Interplay between genetics and environment in obesity

Detta är en avhandling från Umeå : Umeå universitet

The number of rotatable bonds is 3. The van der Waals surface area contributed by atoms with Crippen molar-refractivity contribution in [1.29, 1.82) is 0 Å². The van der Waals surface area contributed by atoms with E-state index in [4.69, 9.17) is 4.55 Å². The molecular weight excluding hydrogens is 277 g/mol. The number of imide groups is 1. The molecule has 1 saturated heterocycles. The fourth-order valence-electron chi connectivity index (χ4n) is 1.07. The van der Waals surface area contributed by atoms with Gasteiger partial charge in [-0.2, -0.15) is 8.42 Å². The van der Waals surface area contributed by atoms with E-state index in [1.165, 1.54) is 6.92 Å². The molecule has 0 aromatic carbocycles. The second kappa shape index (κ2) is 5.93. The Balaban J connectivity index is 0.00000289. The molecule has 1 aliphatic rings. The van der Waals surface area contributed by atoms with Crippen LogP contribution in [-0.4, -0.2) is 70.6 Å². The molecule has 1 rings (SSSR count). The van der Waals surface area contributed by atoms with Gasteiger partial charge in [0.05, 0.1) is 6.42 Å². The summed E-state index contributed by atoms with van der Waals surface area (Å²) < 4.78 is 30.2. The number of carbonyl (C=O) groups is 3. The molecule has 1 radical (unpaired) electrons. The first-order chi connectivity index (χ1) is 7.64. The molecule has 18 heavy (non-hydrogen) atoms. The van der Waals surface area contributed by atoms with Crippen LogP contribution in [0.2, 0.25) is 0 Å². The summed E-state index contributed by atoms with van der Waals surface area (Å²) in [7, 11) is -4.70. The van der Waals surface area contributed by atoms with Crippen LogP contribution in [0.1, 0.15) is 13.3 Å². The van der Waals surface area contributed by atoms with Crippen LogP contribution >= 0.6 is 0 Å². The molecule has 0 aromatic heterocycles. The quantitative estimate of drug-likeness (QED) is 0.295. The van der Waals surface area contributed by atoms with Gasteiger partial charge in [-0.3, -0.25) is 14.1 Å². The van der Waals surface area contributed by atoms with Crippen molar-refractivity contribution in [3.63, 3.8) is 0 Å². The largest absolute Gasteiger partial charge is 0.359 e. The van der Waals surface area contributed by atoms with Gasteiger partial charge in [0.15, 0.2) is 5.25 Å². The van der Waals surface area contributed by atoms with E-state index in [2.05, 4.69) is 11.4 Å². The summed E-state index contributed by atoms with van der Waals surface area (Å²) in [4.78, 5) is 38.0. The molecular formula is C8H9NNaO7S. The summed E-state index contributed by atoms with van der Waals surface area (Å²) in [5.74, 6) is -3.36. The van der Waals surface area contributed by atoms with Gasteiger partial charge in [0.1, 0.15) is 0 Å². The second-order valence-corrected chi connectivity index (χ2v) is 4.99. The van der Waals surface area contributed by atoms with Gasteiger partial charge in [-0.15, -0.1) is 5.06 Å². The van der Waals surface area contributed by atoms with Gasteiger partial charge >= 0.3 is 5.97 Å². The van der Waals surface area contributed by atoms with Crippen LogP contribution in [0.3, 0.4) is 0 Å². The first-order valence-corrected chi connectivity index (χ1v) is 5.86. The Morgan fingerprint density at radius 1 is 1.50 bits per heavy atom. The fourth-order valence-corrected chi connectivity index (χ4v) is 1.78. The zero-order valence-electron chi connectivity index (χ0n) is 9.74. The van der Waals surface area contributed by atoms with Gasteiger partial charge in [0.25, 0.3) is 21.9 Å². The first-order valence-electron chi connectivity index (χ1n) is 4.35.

Sammanfattning: Background. Being one of the largest current global health problems, obesity is a result of interplay between genetic and environmental factors. In this thesis we studied the genetic underpinning of adipose tissue distribution; investigated causality between obesity and periodontitis using instrumental variable analyses in genetic epidemiology settings; studied interactions between obesity-associated loci and physical activity on obesity; and checked if loci identified in genome-wide association studies are good candidates for gene-environment interactions using heterogeneity of variance analyses.Methods. In Paper 1 we performed a meta-analysis of large-scale genetic association studies for waist traits in 224,459 participants followed by a variety of statistical and bioinformatics methods to obtain insights into the biology of the underlying adipose distributions. In Paper 2 we used genetic variants associated with body mass index (BMI) as instruments within a Mendelian randomization framework to study causality between obesity and periodontitis in 49,066 participants. In Paper 3 we studied the interaction between an FTO single nucleotide polymorphism (SNP) rs9939609 and physical activity in obesity outcomes through meta-analysis of 237,434 participants. In Paper 4 we evaluated if SNPs established through main-effects meta-analysis of genome-wide association studies represent strong or weak candidates for gene-environment interactions, inferred by the degree of phenotypic heterogeneity across genotypes at a given SNP locus.Results. In Paper 1 we identified 49 loci (33 novel) associated with waist-to-hip ratio adjusted for BMI (P<5×10-8), 20 of which displayed significant sexual dimorphism, of which 19 displayed a stronger effect in women than in men. We also detected 19 additional loci newly associated with related waist and hip circumference measures. The identified loci were enriched for genes expressed in adipose tissue and for putative regulatory elements in adipocytes. Pathway analyses implicated adipogenesis, angiogenesis, transcriptional regulation, and insulin resistance as processes affecting fat distribution, providing insights into potential pathophysiological mechanisms. In Paper 2 we confirmed observational associations between BMI and periodontitis with a pooled odds ratio (OR) of 1.13 per standard deviation increase in BMI (95%CI:1.03, 1.24) in all participants and 1.25 (95%CI:1.10, 1.42) in participants with clinical data. The instrumental variable meta-analysis yielded an OR of 1.05 (95%CI:0.80, 1.38) per BMI standard deviation, and 0.90 (95%CI:0.56, 1.46) in participants with clinical data. In Paper 3 we showed that physical activity attenuates the influence of FTO variation in rs9939609 on obesity (Pinteraction=0.001) with the A allele of rs9939609 increasing the odds of obesity less in the physically active group, with a per-allele OR of 1.22 (95%CI:1.19, 1.25), than in the inactive group, with a per-allele OR of 1.30 (95%CI:1.24, 1.36). In Paper 4 we show that rank-ordered distributions of P-values between marginal effects genome-wide association studies (GWAS) and heterogeneity of variance analyses for all SNPs for BMI and lipid traits have very weak correlations for most traits (Spearman rho of 0.0034 for total cholesterol and 0.0044 for BMI for the squared phenotype residuals regression method) indicating that variants with strong marginal effects are in general poor candidates for gene-environment interactions based on heterogeneity of variance analyses, although a small number of variants convey strong marginal and variance effects, such as those at the FTO locus, meaning that they are likely to convey both marginal and interaction effects.Conclusion. The work outlined in this thesis sheds light on the complexity of genetic and environmental factors in obesity. We have identified novel loci associated with waist traits and described pathways implicated in adipose distribution. We have shown that based on Mendelian randomization analyses the association between periodontitis and obesity is unlikely to be causal. We have confirmed interactions between a bona-fide obesity locus (FTO) and physical activity on obesity and have shown that, in contrast to FTO, the majority of genetic variants identified through GWAS are unlikely to be good candidates for gene-environment interactions based on heterogeneity of variance analyses.

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